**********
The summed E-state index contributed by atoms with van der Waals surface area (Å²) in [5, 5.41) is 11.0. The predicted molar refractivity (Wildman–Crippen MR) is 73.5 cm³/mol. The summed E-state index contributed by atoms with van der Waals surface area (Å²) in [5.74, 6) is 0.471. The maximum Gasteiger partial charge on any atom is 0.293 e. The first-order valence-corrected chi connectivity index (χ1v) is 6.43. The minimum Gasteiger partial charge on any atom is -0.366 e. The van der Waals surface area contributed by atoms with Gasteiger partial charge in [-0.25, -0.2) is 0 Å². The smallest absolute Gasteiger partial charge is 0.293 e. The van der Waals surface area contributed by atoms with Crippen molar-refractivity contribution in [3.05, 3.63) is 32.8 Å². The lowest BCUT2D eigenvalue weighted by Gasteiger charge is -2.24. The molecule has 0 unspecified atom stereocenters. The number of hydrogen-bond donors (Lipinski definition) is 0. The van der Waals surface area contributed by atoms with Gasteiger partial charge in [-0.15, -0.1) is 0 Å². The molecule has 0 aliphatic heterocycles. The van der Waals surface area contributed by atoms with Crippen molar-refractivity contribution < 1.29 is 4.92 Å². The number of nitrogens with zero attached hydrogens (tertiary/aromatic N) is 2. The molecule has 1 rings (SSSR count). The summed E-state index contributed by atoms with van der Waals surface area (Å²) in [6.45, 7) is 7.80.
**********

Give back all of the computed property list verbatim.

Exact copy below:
The summed E-state index contributed by atoms with van der Waals surface area (Å²) in [5, 5.41) is 11.0. The predicted molar refractivity (Wildman–Crippen MR) is 73.5 cm³/mol. The summed E-state index contributed by atoms with van der Waals surface area (Å²) in [5.74, 6) is 0.471. The maximum Gasteiger partial charge on any atom is 0.293 e. The first-order valence-corrected chi connectivity index (χ1v) is 6.43. The minimum Gasteiger partial charge on any atom is -0.366 e. The van der Waals surface area contributed by atoms with Gasteiger partial charge in [-0.25, -0.2) is 0 Å². The smallest absolute Gasteiger partial charge is 0.293 e. The van der Waals surface area contributed by atoms with Crippen molar-refractivity contribution in [3.05, 3.63) is 32.8 Å². The lowest BCUT2D eigenvalue weighted by Gasteiger charge is -2.24. The molecule has 0 unspecified atom stereocenters. The number of hydrogen-bond donors (Lipinski definition) is 0. The van der Waals surface area contributed by atoms with Gasteiger partial charge in [-0.15, -0.1) is 0 Å². The molecule has 0 aliphatic heterocycles. The van der Waals surface area contributed by atoms with Crippen molar-refractivity contribution < 1.29 is 4.92 Å². The number of nitrogens with zero attached hydrogens (tertiary/aromatic N) is 2. The molecule has 1 rings (SSSR count). The summed E-state index contributed by atoms with van der Waals surface area (Å²) in [6.45, 7) is 7.80.